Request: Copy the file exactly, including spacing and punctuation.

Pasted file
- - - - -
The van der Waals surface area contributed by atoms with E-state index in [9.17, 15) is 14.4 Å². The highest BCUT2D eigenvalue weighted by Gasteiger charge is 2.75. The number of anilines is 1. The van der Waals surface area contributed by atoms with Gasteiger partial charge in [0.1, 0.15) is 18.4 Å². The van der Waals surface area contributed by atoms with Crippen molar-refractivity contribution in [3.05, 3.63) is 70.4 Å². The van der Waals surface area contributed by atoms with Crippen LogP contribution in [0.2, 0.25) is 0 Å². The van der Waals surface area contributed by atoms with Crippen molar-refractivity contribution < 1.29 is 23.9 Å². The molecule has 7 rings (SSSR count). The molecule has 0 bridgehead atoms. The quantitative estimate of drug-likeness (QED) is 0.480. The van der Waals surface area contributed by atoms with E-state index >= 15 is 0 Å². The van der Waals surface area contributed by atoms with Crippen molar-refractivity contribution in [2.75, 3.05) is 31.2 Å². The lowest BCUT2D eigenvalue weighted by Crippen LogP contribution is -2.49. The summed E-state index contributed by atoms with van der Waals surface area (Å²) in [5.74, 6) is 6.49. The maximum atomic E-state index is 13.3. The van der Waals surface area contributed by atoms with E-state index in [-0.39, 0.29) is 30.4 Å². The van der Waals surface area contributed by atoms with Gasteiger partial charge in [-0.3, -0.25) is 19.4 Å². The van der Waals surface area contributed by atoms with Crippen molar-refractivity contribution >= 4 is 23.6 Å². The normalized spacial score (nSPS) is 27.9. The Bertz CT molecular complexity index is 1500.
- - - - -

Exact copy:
The van der Waals surface area contributed by atoms with E-state index in [9.17, 15) is 14.4 Å². The highest BCUT2D eigenvalue weighted by Gasteiger charge is 2.75. The number of anilines is 1. The van der Waals surface area contributed by atoms with Gasteiger partial charge in [0.1, 0.15) is 18.4 Å². The van der Waals surface area contributed by atoms with Crippen molar-refractivity contribution in [3.05, 3.63) is 70.4 Å². The van der Waals surface area contributed by atoms with Crippen LogP contribution in [0.2, 0.25) is 0 Å². The van der Waals surface area contributed by atoms with Crippen molar-refractivity contribution < 1.29 is 23.9 Å². The molecule has 7 rings (SSSR count). The molecule has 0 bridgehead atoms. The quantitative estimate of drug-likeness (QED) is 0.480. The van der Waals surface area contributed by atoms with E-state index >= 15 is 0 Å². The van der Waals surface area contributed by atoms with Crippen molar-refractivity contribution in [2.75, 3.05) is 31.2 Å². The lowest BCUT2D eigenvalue weighted by Crippen LogP contribution is -2.49. The summed E-state index contributed by atoms with van der Waals surface area (Å²) in [5.74, 6) is 6.49. The maximum atomic E-state index is 13.3. The van der Waals surface area contributed by atoms with E-state index in [-0.39, 0.29) is 30.4 Å². The van der Waals surface area contributed by atoms with Gasteiger partial charge in [-0.3, -0.25) is 19.4 Å². The van der Waals surface area contributed by atoms with Crippen molar-refractivity contribution >= 4 is 23.6 Å². The normalized spacial score (nSPS) is 27.9. The Bertz CT molecular complexity index is 1500.